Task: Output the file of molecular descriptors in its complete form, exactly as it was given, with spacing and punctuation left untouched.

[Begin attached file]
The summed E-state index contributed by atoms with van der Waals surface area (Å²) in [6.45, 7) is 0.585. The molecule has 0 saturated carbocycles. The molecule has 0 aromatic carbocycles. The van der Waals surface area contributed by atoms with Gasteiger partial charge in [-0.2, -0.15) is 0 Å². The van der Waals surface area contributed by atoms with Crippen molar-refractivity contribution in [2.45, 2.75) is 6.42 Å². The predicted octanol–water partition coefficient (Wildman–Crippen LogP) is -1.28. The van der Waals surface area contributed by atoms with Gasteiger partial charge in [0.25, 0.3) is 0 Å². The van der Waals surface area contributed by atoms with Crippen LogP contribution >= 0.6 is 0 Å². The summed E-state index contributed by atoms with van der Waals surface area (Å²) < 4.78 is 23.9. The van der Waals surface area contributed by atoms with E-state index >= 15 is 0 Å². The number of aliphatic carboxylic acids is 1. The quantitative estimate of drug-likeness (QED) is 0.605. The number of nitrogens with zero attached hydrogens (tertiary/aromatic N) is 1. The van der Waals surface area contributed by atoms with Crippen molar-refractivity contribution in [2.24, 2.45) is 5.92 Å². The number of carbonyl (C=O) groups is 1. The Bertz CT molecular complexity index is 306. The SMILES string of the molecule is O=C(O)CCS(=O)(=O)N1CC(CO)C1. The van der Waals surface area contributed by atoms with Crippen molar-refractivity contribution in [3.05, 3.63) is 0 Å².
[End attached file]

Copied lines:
The summed E-state index contributed by atoms with van der Waals surface area (Å²) in [6.45, 7) is 0.585. The molecule has 0 saturated carbocycles. The molecule has 0 aromatic carbocycles. The van der Waals surface area contributed by atoms with Gasteiger partial charge in [-0.2, -0.15) is 0 Å². The van der Waals surface area contributed by atoms with Crippen molar-refractivity contribution in [2.45, 2.75) is 6.42 Å². The predicted octanol–water partition coefficient (Wildman–Crippen LogP) is -1.28. The van der Waals surface area contributed by atoms with Gasteiger partial charge in [0.25, 0.3) is 0 Å². The van der Waals surface area contributed by atoms with Crippen LogP contribution >= 0.6 is 0 Å². The summed E-state index contributed by atoms with van der Waals surface area (Å²) < 4.78 is 23.9. The van der Waals surface area contributed by atoms with E-state index >= 15 is 0 Å². The number of aliphatic carboxylic acids is 1. The quantitative estimate of drug-likeness (QED) is 0.605. The number of nitrogens with zero attached hydrogens (tertiary/aromatic N) is 1. The van der Waals surface area contributed by atoms with Crippen molar-refractivity contribution in [2.24, 2.45) is 5.92 Å². The number of carbonyl (C=O) groups is 1. The Bertz CT molecular complexity index is 306. The SMILES string of the molecule is O=C(O)CCS(=O)(=O)N1CC(CO)C1. The van der Waals surface area contributed by atoms with Crippen molar-refractivity contribution in [3.05, 3.63) is 0 Å².